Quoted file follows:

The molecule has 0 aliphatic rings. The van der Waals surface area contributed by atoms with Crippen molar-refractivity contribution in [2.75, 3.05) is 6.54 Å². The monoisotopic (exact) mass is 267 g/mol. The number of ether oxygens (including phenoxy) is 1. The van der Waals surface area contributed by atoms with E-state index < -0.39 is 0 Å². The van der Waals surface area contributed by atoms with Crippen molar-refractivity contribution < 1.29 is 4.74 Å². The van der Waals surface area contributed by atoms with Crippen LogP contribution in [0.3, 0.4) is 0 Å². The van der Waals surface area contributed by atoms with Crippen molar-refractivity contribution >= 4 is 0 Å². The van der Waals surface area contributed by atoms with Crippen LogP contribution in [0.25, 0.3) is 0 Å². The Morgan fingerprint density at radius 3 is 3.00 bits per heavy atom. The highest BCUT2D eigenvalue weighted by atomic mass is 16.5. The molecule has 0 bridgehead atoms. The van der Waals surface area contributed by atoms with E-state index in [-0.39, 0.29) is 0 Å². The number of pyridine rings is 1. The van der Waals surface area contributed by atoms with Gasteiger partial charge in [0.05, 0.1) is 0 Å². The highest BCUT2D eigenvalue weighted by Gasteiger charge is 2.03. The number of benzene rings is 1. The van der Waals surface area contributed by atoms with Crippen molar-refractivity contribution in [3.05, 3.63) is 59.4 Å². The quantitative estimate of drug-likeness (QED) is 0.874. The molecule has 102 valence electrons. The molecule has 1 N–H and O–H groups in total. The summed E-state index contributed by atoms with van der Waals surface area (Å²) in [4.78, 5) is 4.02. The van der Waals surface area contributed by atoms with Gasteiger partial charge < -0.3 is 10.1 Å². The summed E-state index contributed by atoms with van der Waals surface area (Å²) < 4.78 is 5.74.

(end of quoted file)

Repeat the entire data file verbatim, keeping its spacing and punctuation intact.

The molecule has 0 aliphatic rings. The van der Waals surface area contributed by atoms with Crippen molar-refractivity contribution in [2.75, 3.05) is 6.54 Å². The monoisotopic (exact) mass is 267 g/mol. The number of ether oxygens (including phenoxy) is 1. The van der Waals surface area contributed by atoms with E-state index < -0.39 is 0 Å². The van der Waals surface area contributed by atoms with Crippen molar-refractivity contribution < 1.29 is 4.74 Å². The van der Waals surface area contributed by atoms with Crippen LogP contribution in [0.3, 0.4) is 0 Å². The van der Waals surface area contributed by atoms with Crippen molar-refractivity contribution >= 4 is 0 Å². The van der Waals surface area contributed by atoms with Crippen LogP contribution in [0.25, 0.3) is 0 Å². The Morgan fingerprint density at radius 3 is 3.00 bits per heavy atom. The highest BCUT2D eigenvalue weighted by atomic mass is 16.5. The molecule has 0 bridgehead atoms. The van der Waals surface area contributed by atoms with E-state index in [-0.39, 0.29) is 0 Å². The number of pyridine rings is 1. The van der Waals surface area contributed by atoms with Gasteiger partial charge in [0.05, 0.1) is 0 Å². The highest BCUT2D eigenvalue weighted by Gasteiger charge is 2.03. The number of benzene rings is 1. The van der Waals surface area contributed by atoms with Crippen molar-refractivity contribution in [3.05, 3.63) is 59.4 Å². The quantitative estimate of drug-likeness (QED) is 0.874. The molecule has 102 valence electrons. The molecule has 1 N–H and O–H groups in total. The summed E-state index contributed by atoms with van der Waals surface area (Å²) in [4.78, 5) is 4.02. The van der Waals surface area contributed by atoms with Gasteiger partial charge < -0.3 is 10.1 Å². The summed E-state index contributed by atoms with van der Waals surface area (Å²) < 4.78 is 5.74.